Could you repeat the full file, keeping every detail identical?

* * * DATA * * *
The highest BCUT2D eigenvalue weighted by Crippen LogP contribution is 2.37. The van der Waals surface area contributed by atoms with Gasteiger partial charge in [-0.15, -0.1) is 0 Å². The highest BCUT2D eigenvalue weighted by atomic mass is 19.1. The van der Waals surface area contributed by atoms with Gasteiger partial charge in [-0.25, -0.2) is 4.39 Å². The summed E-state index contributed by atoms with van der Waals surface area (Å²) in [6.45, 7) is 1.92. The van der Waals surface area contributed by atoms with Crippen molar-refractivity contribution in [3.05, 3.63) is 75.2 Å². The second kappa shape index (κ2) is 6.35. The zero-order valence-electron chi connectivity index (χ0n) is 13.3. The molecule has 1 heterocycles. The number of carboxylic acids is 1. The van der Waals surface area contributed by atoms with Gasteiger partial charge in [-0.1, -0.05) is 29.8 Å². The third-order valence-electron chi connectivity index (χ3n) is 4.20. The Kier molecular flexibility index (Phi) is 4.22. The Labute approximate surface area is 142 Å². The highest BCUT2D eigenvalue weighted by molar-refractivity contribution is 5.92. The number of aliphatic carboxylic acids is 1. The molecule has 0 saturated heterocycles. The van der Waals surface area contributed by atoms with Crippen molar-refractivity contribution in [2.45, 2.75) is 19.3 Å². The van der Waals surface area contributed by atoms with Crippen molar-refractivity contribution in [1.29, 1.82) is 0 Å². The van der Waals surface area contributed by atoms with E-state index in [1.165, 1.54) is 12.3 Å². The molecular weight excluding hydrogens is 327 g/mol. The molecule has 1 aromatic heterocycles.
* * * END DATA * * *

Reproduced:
The highest BCUT2D eigenvalue weighted by Crippen LogP contribution is 2.37. The van der Waals surface area contributed by atoms with Gasteiger partial charge in [-0.15, -0.1) is 0 Å². The highest BCUT2D eigenvalue weighted by atomic mass is 19.1. The van der Waals surface area contributed by atoms with Gasteiger partial charge in [-0.25, -0.2) is 4.39 Å². The summed E-state index contributed by atoms with van der Waals surface area (Å²) in [6.45, 7) is 1.92. The van der Waals surface area contributed by atoms with Crippen molar-refractivity contribution in [3.05, 3.63) is 75.2 Å². The second kappa shape index (κ2) is 6.35. The zero-order valence-electron chi connectivity index (χ0n) is 13.3. The molecule has 1 heterocycles. The number of carboxylic acids is 1. The van der Waals surface area contributed by atoms with Gasteiger partial charge in [-0.1, -0.05) is 29.8 Å². The third-order valence-electron chi connectivity index (χ3n) is 4.20. The Kier molecular flexibility index (Phi) is 4.22. The Labute approximate surface area is 142 Å². The highest BCUT2D eigenvalue weighted by molar-refractivity contribution is 5.92. The number of aliphatic carboxylic acids is 1. The molecule has 0 saturated heterocycles. The van der Waals surface area contributed by atoms with Crippen molar-refractivity contribution in [2.45, 2.75) is 19.3 Å². The van der Waals surface area contributed by atoms with Crippen molar-refractivity contribution in [1.29, 1.82) is 0 Å². The van der Waals surface area contributed by atoms with E-state index in [1.165, 1.54) is 12.3 Å². The molecular weight excluding hydrogens is 327 g/mol. The molecule has 1 aromatic heterocycles.